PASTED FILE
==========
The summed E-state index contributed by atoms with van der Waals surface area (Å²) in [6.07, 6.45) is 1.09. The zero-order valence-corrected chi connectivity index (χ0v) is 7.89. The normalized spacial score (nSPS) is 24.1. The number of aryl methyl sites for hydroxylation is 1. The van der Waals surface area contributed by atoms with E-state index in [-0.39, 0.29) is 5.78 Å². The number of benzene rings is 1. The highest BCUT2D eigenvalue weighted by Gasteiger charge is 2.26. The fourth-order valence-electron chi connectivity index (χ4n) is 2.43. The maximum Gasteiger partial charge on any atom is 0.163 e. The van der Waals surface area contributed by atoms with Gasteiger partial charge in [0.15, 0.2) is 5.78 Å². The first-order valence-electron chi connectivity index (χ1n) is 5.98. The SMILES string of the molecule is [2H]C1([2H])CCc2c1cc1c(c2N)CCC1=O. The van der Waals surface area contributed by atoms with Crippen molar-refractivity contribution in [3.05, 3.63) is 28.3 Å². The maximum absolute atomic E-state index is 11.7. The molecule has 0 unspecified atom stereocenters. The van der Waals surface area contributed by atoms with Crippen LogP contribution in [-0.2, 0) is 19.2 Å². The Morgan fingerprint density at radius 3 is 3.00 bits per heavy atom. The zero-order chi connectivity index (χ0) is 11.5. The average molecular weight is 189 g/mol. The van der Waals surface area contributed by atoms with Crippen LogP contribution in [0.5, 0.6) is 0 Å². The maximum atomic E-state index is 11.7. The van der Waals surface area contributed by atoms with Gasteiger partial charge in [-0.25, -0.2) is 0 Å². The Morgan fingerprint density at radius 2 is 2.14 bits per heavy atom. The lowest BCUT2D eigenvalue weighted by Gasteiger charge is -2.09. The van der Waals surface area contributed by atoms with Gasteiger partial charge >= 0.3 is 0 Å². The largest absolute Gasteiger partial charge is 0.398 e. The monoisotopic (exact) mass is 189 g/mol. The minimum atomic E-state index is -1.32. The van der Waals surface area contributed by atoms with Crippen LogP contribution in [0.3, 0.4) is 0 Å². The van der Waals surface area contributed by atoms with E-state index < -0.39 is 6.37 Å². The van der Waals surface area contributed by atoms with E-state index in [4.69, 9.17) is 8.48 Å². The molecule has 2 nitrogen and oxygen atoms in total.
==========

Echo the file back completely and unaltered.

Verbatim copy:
The summed E-state index contributed by atoms with van der Waals surface area (Å²) in [6.07, 6.45) is 1.09. The zero-order valence-corrected chi connectivity index (χ0v) is 7.89. The normalized spacial score (nSPS) is 24.1. The number of aryl methyl sites for hydroxylation is 1. The van der Waals surface area contributed by atoms with E-state index in [-0.39, 0.29) is 5.78 Å². The number of benzene rings is 1. The highest BCUT2D eigenvalue weighted by Gasteiger charge is 2.26. The fourth-order valence-electron chi connectivity index (χ4n) is 2.43. The maximum Gasteiger partial charge on any atom is 0.163 e. The van der Waals surface area contributed by atoms with Gasteiger partial charge in [0.15, 0.2) is 5.78 Å². The first-order valence-electron chi connectivity index (χ1n) is 5.98. The SMILES string of the molecule is [2H]C1([2H])CCc2c1cc1c(c2N)CCC1=O. The van der Waals surface area contributed by atoms with Crippen molar-refractivity contribution in [3.05, 3.63) is 28.3 Å². The maximum absolute atomic E-state index is 11.7. The molecule has 0 unspecified atom stereocenters. The van der Waals surface area contributed by atoms with Crippen LogP contribution in [-0.2, 0) is 19.2 Å². The Morgan fingerprint density at radius 3 is 3.00 bits per heavy atom. The zero-order chi connectivity index (χ0) is 11.5. The average molecular weight is 189 g/mol. The van der Waals surface area contributed by atoms with Crippen LogP contribution in [0.5, 0.6) is 0 Å². The maximum atomic E-state index is 11.7. The van der Waals surface area contributed by atoms with Gasteiger partial charge in [-0.25, -0.2) is 0 Å². The Morgan fingerprint density at radius 2 is 2.14 bits per heavy atom. The lowest BCUT2D eigenvalue weighted by Gasteiger charge is -2.09. The van der Waals surface area contributed by atoms with Gasteiger partial charge >= 0.3 is 0 Å². The largest absolute Gasteiger partial charge is 0.398 e. The monoisotopic (exact) mass is 189 g/mol. The minimum atomic E-state index is -1.32. The van der Waals surface area contributed by atoms with Crippen LogP contribution in [0.3, 0.4) is 0 Å². The van der Waals surface area contributed by atoms with E-state index < -0.39 is 6.37 Å². The van der Waals surface area contributed by atoms with E-state index in [4.69, 9.17) is 8.48 Å². The molecule has 2 nitrogen and oxygen atoms in total.